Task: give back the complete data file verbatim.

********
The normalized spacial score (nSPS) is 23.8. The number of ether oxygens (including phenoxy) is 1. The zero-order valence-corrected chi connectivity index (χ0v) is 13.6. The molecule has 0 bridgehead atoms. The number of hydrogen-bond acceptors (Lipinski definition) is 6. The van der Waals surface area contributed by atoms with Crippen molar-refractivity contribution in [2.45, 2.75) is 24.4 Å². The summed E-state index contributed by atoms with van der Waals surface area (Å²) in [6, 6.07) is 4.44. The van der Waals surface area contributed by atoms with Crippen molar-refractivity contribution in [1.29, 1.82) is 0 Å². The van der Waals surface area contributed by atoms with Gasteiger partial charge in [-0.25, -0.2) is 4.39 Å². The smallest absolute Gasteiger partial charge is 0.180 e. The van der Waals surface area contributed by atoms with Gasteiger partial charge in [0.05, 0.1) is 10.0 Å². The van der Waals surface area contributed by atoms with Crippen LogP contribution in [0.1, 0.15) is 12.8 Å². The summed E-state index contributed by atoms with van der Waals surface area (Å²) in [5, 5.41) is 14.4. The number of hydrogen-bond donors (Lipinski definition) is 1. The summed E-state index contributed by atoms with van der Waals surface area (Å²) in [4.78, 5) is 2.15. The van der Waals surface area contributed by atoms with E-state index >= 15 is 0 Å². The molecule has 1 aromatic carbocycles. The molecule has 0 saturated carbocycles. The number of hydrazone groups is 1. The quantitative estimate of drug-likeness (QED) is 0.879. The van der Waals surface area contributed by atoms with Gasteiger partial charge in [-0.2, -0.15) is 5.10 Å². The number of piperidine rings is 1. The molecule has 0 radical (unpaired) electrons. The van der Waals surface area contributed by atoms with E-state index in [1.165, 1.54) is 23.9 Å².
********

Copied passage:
The normalized spacial score (nSPS) is 23.8. The number of ether oxygens (including phenoxy) is 1. The zero-order valence-corrected chi connectivity index (χ0v) is 13.6. The molecule has 0 bridgehead atoms. The number of hydrogen-bond acceptors (Lipinski definition) is 6. The van der Waals surface area contributed by atoms with Crippen molar-refractivity contribution in [2.45, 2.75) is 24.4 Å². The summed E-state index contributed by atoms with van der Waals surface area (Å²) in [6, 6.07) is 4.44. The van der Waals surface area contributed by atoms with Crippen molar-refractivity contribution in [1.29, 1.82) is 0 Å². The van der Waals surface area contributed by atoms with Gasteiger partial charge in [-0.25, -0.2) is 4.39 Å². The smallest absolute Gasteiger partial charge is 0.180 e. The van der Waals surface area contributed by atoms with Gasteiger partial charge in [0.05, 0.1) is 10.0 Å². The van der Waals surface area contributed by atoms with Crippen LogP contribution in [0.1, 0.15) is 12.8 Å². The summed E-state index contributed by atoms with van der Waals surface area (Å²) in [5, 5.41) is 14.4. The number of hydrogen-bond donors (Lipinski definition) is 1. The summed E-state index contributed by atoms with van der Waals surface area (Å²) in [4.78, 5) is 2.15. The van der Waals surface area contributed by atoms with E-state index >= 15 is 0 Å². The molecule has 1 aromatic carbocycles. The molecule has 0 saturated carbocycles. The number of hydrazone groups is 1. The quantitative estimate of drug-likeness (QED) is 0.879. The van der Waals surface area contributed by atoms with Gasteiger partial charge in [-0.2, -0.15) is 5.10 Å². The number of piperidine rings is 1. The molecule has 0 radical (unpaired) electrons. The van der Waals surface area contributed by atoms with E-state index in [1.165, 1.54) is 23.9 Å².